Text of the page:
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Home > Features > Action > Government > Nuclear Pollution

Proposing to expand production and use of nuclear materials!

The U.S. Department of Energy (DOE) has announced its intent to prepare a programmatic environmental impact statement (PEIS) for accomplishing expanded civilian nuclear energy research and development and isotope production missions in the United States, including the role of the Fast Flux Test Facility (more here).

Fortunately, they don't always get what they want...


WASHINGTON, DC, November 30, 2000 (ENS) - The Department of Energy (DOE) has decided against restarting the Fast Flux Test Facility (FFTF) at the Hanford Site, near Richland, Washington. "Commitments from the private and public sectors were not sufficient to justify restarting FFTF or building new facilities at this time," the agency said in its Final Nuclear Infrastructure Programmatic Environmental Impact Statement (NI-PEIS), which will be formally issued to the public in mid-December. The NI-PEIS was developed to help the department prepare for future missions, including nuclear technology research and development, medical isotope production, and production of Pu-238 to support future U.S. space exploration.

Activists said the DOE's decision marks the end of the U.S. commitment to nuclear "breeder" reactors capable of producing more plutonium than they consume. The Nuclear Control Institute (NCI) hailed DOE's decision. For almost a decade, NCI has urged DOE to decommission the FFTF on nonproliferation, economic and environmental grounds - most recently in DOE's formal restart review process. "Termination of FFTF is a victory for nuclear non-proliferation and should serve as a signal to the few remaining countries still pursuing breeder reactors that their programs are expensive dead ends," said Tom Clements, executive director of NCI. "This decision is a boost to nonproliferation efforts that have extended over decades to halt the pursuit of a nuclear fuel cycle based on weapons usable plutonium." FFTF was being considered by DOE for production of isotopes for medical and industrial purposes, but neither public nor private interest in such production materialized. "The department remains committed to its core nuclear science and technology role," said DOE Secretary Bill Richardson. "Using our current facilities, we expect to meet the nation's foreseeable needs for years to come."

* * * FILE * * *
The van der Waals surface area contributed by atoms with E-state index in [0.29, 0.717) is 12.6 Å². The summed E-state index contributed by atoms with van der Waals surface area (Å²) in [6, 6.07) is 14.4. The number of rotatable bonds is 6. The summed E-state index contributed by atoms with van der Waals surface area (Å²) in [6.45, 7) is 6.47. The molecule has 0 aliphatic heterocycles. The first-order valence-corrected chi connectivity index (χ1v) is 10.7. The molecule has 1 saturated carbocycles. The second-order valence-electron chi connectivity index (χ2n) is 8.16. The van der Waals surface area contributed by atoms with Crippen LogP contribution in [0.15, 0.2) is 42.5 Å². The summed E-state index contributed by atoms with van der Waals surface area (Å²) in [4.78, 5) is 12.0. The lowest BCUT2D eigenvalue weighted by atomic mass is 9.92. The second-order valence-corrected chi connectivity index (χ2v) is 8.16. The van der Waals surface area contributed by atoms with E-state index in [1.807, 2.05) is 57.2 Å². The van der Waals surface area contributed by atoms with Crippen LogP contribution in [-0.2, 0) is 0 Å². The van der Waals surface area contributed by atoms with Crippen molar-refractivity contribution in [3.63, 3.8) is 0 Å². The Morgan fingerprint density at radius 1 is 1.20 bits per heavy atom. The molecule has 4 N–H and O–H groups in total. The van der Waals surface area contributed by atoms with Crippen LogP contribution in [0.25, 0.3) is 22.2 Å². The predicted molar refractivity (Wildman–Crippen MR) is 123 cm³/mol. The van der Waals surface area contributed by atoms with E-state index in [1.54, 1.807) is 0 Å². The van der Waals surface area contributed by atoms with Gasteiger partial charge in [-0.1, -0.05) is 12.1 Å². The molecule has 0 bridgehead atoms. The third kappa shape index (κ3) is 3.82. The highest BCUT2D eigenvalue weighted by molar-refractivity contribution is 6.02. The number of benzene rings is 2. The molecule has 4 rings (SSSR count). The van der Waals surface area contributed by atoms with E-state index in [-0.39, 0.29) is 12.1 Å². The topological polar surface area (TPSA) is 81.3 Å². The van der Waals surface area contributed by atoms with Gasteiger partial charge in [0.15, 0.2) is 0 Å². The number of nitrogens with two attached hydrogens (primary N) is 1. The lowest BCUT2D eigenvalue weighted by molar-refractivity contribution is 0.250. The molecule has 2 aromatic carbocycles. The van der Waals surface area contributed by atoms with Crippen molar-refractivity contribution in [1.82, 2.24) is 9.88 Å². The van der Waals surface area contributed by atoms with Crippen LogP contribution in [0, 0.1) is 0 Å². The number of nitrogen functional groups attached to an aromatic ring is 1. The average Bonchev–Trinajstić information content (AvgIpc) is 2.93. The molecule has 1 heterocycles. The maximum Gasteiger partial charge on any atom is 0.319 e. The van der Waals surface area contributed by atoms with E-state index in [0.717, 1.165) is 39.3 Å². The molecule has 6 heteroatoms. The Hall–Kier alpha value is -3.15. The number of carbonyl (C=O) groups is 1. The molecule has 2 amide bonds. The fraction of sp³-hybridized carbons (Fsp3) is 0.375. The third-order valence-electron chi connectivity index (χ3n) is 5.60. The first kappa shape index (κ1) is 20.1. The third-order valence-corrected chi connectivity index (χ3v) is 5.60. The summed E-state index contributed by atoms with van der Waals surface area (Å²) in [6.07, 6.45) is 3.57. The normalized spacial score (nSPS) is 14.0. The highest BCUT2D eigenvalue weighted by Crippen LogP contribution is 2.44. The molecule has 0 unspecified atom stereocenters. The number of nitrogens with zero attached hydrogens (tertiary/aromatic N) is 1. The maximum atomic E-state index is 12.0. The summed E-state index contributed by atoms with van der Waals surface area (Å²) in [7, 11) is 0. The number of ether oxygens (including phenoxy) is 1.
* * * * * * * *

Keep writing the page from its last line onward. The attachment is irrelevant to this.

- From AmeriScan: November 30, 2000

Want to know more about this issue?

Here's what researchers are finding out about the present health effects of past violations:

  • Shall we give these people permission to handle even more nuclear materials in much more dangerous settings? For example, by using plutonium to power more space probes and even space-based weapons? What if the next Cassini is in the hands of a numerically-challenged crew like the one responsible for the Mars Orbitor (which crashed into Mars because the crew forgot to give it navigation data in metric format)?

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What can you do?

  • Have a look at this link to find a variety of suggestions and resources, from learning to evaluate the validity of researchers claims to joining or one of the many community groups actively monitoring local radiation or even starting a group in your area.

  • Check out your representatives' voting records on nuclear issues. Then let them know how you feel about the issue.

  • Pay a visit to the Global Network Against Weapons and Nuclear Power in Space for the latest news and upcoming actions about a closely related and potentially even more dangerous development: the return of Star Wars. That's right. Once discredited, even more senseless now than when it was first proposed, The space-based missile defense system known as "Star Wars" is back, and like an antibiotic-resistant microbe, it's more virulent than ever.







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